Will your pension leave you out of pocket?
Transferring your pension to a different provider could add thousands to the money you put aside for later in life.
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|After 20 Years||After 10 years|
|1.5% annual fee||-£36,579||-£12,591|
|2% annual fee||-£64,130||-£22,594|
|Source: Coutts & Co. Assumes an average annualised return of 5% on a £150,000 pension pot|
As you can see, the difference between a 2% annual fee and a 0.9% fee could be a startling £64,000 over 20 years. Even if you have only 10 years until you want to take the money out of your pension you could miss out on over £20,000.
We’ve assumed an investment return of 5% a year for this example to help illustrate the point about charges, but it’s important to remember that actual returns could be different. Past performance should not be taken as a guide to future performance. The value of investments, and the income from them, can go down as well as up, and you may not recover the amount of your original investment.
Also remember, this is a rough calculation based on a number of assumptions. To get a better idea of what your own pension returns could be, log on to Coutts Invest where you’ll be able to get a projection based on your own circumstances.
The right approach to managing your money
Over time, some funds can lose their edge. Perhaps a ‘star’ manager moves on, or investors go elsewhere, leaving a fund so small that the manager is no longer paying attention. Research by investment fund performance website Morningstar published in February this year identified 194 ‘zombie’ funds with a total of £4.2 billion assets invested (as at 31 December 2018).
Could your pension pot be in one of these?
One of the key errors people make with their pensions is never reviewing their investment choices. For example, research by the University of Strathclyde in 2007 showed that a third of people with savings in an occupational pension scheme reviewed their investments less than once every five years or not at all. And out of the people that did look at how their pot was doing, 43% never made any changes to it. This can be a particular problem with some schemes where investors can set their own asset allocation from a range of investment funds, but then leave their future at the mercy of the changing tides of investment fortune.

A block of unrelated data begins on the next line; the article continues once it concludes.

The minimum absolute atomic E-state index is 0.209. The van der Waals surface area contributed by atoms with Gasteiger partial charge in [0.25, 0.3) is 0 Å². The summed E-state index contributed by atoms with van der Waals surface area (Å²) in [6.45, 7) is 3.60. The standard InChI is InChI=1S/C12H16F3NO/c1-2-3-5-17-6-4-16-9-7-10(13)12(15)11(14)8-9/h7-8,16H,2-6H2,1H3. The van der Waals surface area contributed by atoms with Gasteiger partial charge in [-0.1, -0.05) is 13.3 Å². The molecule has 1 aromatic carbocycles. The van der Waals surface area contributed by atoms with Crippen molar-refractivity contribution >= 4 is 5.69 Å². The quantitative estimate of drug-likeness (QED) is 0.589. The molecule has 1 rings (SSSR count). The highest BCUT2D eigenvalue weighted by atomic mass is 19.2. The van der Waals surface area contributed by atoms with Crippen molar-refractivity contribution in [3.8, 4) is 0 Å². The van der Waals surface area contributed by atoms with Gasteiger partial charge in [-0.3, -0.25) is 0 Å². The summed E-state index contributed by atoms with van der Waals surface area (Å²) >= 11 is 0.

Most pension schemes now provide the option of straightforward multi-asset funds, with diversified portfolios. A Coutts Invest Pension, for example, offers a choice of five multi-asset funds of varying risk profiles, from lower risk to higher risk, and where the asset allocation is regularly assessed and adjusted by the Coutts investment experts.
Reasons to be careful
But there are reasons to be cautious about changing providers.
For example, if you have a defined benefit (DB) scheme – a type of pension that provides a set outcome, usually based on your length of service with an employer and your final salary – it may be worth hanging on to it. Generally speaking, they are more generous than the more commonly available DC schemes (where the outcome depends on the performance of the assets that contributions are invested in).
If you’re considering transferring a DB scheme to a DC scheme, you’ll need to get independent advice before doing anything. Many DC schemes, including the Coutts Invest Pension, won’t take transfers from DB schemes.
Some older schemes come with conditions that are somewhat rarer these days and are worth considering before giving them up. Some of the main ones to be on the lookout for before transferring include:
High exit charges – some pension schemes will levy an additional charge when you transfer out. This can negate the benefit of transferring to a lower-charging scheme.
Guaranteed annuity rates – annuity rates have fallen sharply over the last decade, and so a guaranteed level of income established when rates were higher can be a very valuable benefit, even including the effect of higher charges.
Minimum rates of return – guaranteed rates of return can offer security, particularly as you approach the time you want to take the money from your pension, but these should be weighed up against expected market returns and fee levels.
Additional tax-free cash – being able to take tax-free cash in excess of the usual 25% of your fund offered by legislation can represent a big, extra saving.
Protected retirement age – if you need to access the money in your pension pot before age 55, then this can be a benefit worth holding on to.
If you have any doubts about the value of these benefits in relation to another scheme, you should get advice from an independent qualified adviser.
It’s simple and straightforward to consolidate your existing DC pension pots into a Coutts Invest Pension and take advantage of our low-cost multi-asset funds with active asset allocation. Click here to find out more.
When investing, past performance should not be taken as a guide to future performance.
The final value of your pension fund will depend primarily on how much has been paid in and how well the fund’s investments have performed. The value of investments can fall as well as rise, and you may not get back the full amount you invest.
If you have multiple pension pots, it could be worth transferring them to a single provider to help you keep track of your investments. In addition, high-charging legacy schemes and moribund ‘zombie’ funds could end up costing you thousands of pounds. While you should take care not to give away valuable benefits by transferring out of a scheme, it makes sense to periodically review your pension pots and ensure they’re fit for purpose.
About Coutts Investments
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